With 2008 behind us and many accounting and finance departments working
on the books for business conducted in 2008, there is that one little
word that we all must prepare for, "taxes". If your company does alot
of business travel it is important to understand the do's and don'ts of
your travel expenses and tax deductions.
Here is what you need to keep in mind when preparing your business
travel expenses for tax season. In order to obtain a tax deduction for
your business travel the purpose of your travel must be directly
related to your business, and the trip must be "primarily" for
business. If "primarily" for personal reasons, such as vacation, none
of the costs are deductible. If primarily for business, but you also
spend time engaged in non-business activities, all the transportation
costs but only 50% of the meal expenses incurred while engaged in
business activities are potentially deductible.
In making decisions about what expenses to deduct the keywords are
ordinary, necessary, reasonable in amount, and directly related to the
production of income. "Directly related to income potential"
generally means associated with an activity that results in
increased revenue, development, production or quality, of your products
If you are traveling for more than one day you can deduct your business
travel expenses if your work requires you to be away from your "tax
home" substantially longer than an ordinary day's work and during your
time off while away you need to get sleep or rest to be able to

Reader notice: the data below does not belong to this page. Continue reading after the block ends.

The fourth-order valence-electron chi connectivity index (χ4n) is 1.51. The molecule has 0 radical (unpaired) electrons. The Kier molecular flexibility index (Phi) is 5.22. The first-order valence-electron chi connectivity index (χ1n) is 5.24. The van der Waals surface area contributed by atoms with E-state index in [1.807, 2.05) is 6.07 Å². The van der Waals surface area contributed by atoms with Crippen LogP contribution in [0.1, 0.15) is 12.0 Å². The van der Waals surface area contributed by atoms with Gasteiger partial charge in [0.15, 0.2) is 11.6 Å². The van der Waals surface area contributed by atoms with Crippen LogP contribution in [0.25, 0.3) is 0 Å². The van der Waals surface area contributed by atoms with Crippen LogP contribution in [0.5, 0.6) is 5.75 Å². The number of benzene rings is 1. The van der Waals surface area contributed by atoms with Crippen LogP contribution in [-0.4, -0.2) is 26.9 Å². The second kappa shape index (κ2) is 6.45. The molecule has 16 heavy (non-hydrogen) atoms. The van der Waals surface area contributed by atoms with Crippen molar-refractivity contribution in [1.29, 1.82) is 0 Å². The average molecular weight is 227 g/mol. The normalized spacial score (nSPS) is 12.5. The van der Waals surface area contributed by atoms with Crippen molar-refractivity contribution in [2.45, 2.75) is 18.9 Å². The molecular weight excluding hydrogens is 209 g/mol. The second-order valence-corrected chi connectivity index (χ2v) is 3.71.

continue working the next day. In this instance you can deduct the
costs for transportation, lodging, and meals.
Your tax home is your main place of business, regardless of where
you maintain your family home. You are allowed to deduct your actual
transportation costs, the cost of your car, and 50% of your actual meal
expenses. Lodging expenses are deductible to the extent they aren't
extravagant. To justify travel costs you must be able to demonstrate a
direct relationship between the activities carried out while on your
business trip and the business trip's income potential.
Business expenses are reported on the appropriate business form.
For Sole Proprietorships this would be Schedule C. Partnerships and
corporations report expenses on their returns.
For a complete discussion of how to figure allowable travel deductions see www.irs.gov/pub/irs-pdf/p463.pdf.
Tax season is approaching rapidly. Understanding business travel
expense deductions could help lower your overall cost to travel and
bring down some of your overhead.
Online Marketing Director